Starring: Jack Palance, John Terry, Bernard Bresslaw, Catriona MacColl
"I am no messenger, but I will give you a message. The message of death!"
I’ve read a lot of nonsense on the internet (surprising, I know) about how Hawk the Slayer is a subpar re-imagining of Conan the Barbarian or The Beastmaster. I hate to break it to you folks, but Hawk came first. Make no mistake, it is abysmally terrible, but there is also something compulsive and wonderful about it. It is particularly notable for being the only sword and sorcery film with magical, deadly silly string and Day-Glo hula hoops that can transport people through time and space.
The evil Voltan tries to steal the last Elven Mindstone from his father and when the old man refuses, Voltan kills him. His second son Hawk appears just in time to receive a magical sword that contains the Mindstone in its pommel and he swears to avenge his father. Voltan later kidnaps the head Abbess of a convent, demanding ransom. Ranulf, an injured warrior recovering at the convent, sets off to find help. He is rescued from a group of violent mercenaries by Hawk, who also rescues a sorceress about to be burned to death for practicing witchcraft. Ranulf convinces Hawk to rescue the Abbess and Hawk sets off to locate other friends who will help. He returns with a dwarf, a giant and an elf. The group steals the Abbess’s ransom from a corrupt slaver and hatches a plan to destroy Voltan, whom they are convinced will kill the Abbess once the ransom is paid. During a botched rescue mission, Hawk kills Voltan’s son and an enraged Voltan sets out for a final battle at the convent, determined to kill Hawk once and for all.
On the surface, everything about this film is bad - the script, the acting, the dialogue, the effects, etc. Jack Palance and John Terry represent a new level of totally garbage acting, though they come from opposite ends of the spectrum. Palance is the reason to see this film. He’s appallingly hammy, yells most of his lines in slow motion, and has half of his face covered by a sinister helmet due to the burn scars on his face. He assaults or destroys at least one person or object every time he is on screen. John Terry takes the opposite approach and simply stands there like a piece of furniture, refusing to act. Impressively, he doesn’t even show emotion when Voltan kills his wife (played by horror actor and Lucio Fulci regular Catriona MacColl).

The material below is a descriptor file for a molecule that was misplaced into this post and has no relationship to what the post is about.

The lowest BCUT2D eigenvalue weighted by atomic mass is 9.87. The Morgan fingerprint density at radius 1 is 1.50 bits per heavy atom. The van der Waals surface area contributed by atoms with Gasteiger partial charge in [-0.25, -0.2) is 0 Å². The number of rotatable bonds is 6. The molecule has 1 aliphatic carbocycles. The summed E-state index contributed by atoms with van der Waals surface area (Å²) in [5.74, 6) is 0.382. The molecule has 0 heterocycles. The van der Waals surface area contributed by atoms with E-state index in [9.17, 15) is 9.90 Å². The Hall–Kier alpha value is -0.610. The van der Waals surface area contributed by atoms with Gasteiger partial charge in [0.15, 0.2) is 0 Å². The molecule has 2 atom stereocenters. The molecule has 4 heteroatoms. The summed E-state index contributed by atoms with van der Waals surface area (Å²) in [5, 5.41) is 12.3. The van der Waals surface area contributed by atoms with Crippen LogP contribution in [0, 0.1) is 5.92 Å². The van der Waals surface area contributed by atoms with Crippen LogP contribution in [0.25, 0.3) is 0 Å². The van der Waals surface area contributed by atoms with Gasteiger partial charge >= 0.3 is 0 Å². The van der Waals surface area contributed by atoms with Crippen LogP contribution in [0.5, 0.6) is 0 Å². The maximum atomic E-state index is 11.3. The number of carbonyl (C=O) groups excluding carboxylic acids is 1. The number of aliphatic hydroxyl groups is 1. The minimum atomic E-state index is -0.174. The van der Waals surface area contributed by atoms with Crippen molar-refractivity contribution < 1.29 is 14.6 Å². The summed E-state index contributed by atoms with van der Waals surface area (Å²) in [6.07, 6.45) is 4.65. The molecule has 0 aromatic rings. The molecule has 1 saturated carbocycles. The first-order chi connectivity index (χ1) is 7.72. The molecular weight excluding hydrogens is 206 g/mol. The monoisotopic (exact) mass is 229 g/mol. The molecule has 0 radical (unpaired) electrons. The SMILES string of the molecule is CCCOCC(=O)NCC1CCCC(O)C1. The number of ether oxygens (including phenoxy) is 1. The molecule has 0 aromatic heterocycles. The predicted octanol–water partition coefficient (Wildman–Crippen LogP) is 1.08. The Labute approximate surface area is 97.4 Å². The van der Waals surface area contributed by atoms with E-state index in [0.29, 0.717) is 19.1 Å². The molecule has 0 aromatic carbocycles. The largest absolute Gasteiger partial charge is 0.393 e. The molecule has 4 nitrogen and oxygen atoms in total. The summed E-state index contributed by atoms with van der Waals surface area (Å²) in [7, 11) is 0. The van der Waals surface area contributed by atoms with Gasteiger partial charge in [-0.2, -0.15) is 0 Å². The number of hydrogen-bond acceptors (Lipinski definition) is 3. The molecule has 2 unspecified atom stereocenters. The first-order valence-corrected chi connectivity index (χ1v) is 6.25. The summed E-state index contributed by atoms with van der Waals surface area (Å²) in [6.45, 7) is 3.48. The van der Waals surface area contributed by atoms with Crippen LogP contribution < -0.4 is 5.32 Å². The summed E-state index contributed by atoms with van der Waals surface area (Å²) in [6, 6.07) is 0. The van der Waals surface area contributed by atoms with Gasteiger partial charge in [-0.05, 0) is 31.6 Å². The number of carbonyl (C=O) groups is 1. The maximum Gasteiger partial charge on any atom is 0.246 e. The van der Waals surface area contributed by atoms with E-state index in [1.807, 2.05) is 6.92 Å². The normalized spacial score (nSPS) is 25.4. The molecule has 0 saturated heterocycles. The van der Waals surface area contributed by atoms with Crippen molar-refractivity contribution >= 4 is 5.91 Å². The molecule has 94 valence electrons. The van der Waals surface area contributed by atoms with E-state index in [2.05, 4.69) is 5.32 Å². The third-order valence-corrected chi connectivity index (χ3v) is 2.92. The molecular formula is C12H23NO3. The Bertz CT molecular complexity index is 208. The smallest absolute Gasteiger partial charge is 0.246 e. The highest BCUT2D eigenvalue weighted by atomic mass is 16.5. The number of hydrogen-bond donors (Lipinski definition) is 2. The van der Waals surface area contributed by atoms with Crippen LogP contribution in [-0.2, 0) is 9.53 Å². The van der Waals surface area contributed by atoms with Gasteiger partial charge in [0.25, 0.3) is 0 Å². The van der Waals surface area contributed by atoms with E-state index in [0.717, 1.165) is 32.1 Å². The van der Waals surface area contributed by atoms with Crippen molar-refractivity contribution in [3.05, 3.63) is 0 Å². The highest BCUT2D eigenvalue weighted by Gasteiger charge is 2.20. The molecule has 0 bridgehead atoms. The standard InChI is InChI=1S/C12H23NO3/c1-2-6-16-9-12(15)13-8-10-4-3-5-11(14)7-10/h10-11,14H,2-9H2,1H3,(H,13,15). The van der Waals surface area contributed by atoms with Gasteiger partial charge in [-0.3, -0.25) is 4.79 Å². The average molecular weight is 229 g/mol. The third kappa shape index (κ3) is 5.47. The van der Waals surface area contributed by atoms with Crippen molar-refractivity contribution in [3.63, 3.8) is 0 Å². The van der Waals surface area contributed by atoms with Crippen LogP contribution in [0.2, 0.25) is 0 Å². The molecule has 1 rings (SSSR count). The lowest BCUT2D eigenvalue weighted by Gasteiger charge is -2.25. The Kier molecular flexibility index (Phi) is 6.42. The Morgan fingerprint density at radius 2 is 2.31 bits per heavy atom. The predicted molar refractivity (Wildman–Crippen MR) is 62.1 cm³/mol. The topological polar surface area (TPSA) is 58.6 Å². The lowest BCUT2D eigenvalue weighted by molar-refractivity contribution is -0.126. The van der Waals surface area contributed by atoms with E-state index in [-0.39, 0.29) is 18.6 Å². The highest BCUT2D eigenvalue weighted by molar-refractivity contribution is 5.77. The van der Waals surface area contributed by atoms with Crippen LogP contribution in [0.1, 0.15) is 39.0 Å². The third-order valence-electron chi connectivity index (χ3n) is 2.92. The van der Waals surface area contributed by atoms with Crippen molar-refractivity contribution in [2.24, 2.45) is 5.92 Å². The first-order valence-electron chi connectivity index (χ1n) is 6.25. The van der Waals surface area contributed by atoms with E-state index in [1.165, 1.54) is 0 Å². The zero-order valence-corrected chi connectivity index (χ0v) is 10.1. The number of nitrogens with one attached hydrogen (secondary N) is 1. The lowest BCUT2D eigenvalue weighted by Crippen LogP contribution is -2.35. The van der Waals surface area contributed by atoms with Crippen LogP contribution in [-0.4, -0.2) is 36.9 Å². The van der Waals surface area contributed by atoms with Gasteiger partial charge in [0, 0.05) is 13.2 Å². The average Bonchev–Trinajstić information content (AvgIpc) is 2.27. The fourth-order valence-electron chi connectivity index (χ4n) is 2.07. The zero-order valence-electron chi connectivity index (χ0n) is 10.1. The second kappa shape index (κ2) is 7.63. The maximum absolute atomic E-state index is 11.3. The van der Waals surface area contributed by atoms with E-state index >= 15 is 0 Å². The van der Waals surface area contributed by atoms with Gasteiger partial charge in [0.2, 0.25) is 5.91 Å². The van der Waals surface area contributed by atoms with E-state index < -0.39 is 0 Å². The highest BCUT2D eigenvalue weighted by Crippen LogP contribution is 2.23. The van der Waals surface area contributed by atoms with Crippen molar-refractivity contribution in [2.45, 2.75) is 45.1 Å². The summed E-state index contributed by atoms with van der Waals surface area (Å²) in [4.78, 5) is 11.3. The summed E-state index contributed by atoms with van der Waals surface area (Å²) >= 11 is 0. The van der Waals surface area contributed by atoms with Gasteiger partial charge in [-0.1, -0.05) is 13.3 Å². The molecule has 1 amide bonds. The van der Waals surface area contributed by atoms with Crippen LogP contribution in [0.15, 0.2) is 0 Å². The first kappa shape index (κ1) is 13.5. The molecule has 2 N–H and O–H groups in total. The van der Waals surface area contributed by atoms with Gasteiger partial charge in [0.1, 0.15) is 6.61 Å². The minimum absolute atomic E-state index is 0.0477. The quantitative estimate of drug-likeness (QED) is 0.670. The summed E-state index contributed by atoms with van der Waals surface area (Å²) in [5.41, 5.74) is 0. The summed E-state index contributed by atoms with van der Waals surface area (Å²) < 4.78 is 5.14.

The cast of characters borrows more than a little from Lord of the Rings or a typical game of Dungeons & Dragons. The elfin archer, of course my favorite, does some fancy speed shooting when he isn’t busy looking (and acting) like a Vulcan cast-off from Star Trek. The dwarf and the giant constantly banter with one another, and the one-handed warrior doesn't do a whole lot outside of getting rescued. Regardless of the character (or actor), the dialogue is amazing and I think that’s where Hawk really nails it. Between amazing lines from nearly every character and the wild soundtrack, there is no way to dislike this film. The score from Harry Robertson (who produced and co-wrote the film) is incredible and includes elements of at least half a dozen musical genres and film scores - disco, spaghetti western, ‘80s electronica, Japanese flutes, etc.
Hawk should be honored for simply kicking off the '80s sword and sorcery genre, but will delight anyone who enjoys truly trashy movies. Its refusal to make rational sense or take itself seriously is delightful and refreshing. There is limited sword fighting, mainly just shots of Hawk's sword flying toward his outstretched hand (one of its special powers). No one ever calls him "the Slayer" throughout the film. The sorcery is reducing to glowing hula hoops, silly string, magic eggs, about 12 fog machines, matte paintings and what I think is fake snow.
Hawk is available on DVD from Henstooth Video. Though there aren’t many extras, the print is a dramatic improvement over the VHS. There are rumors of a Hawk sequel from director Terry Marcel, which will allegedly star Tom Hardy, but I doubt anything will come of this.
The final word on the subject: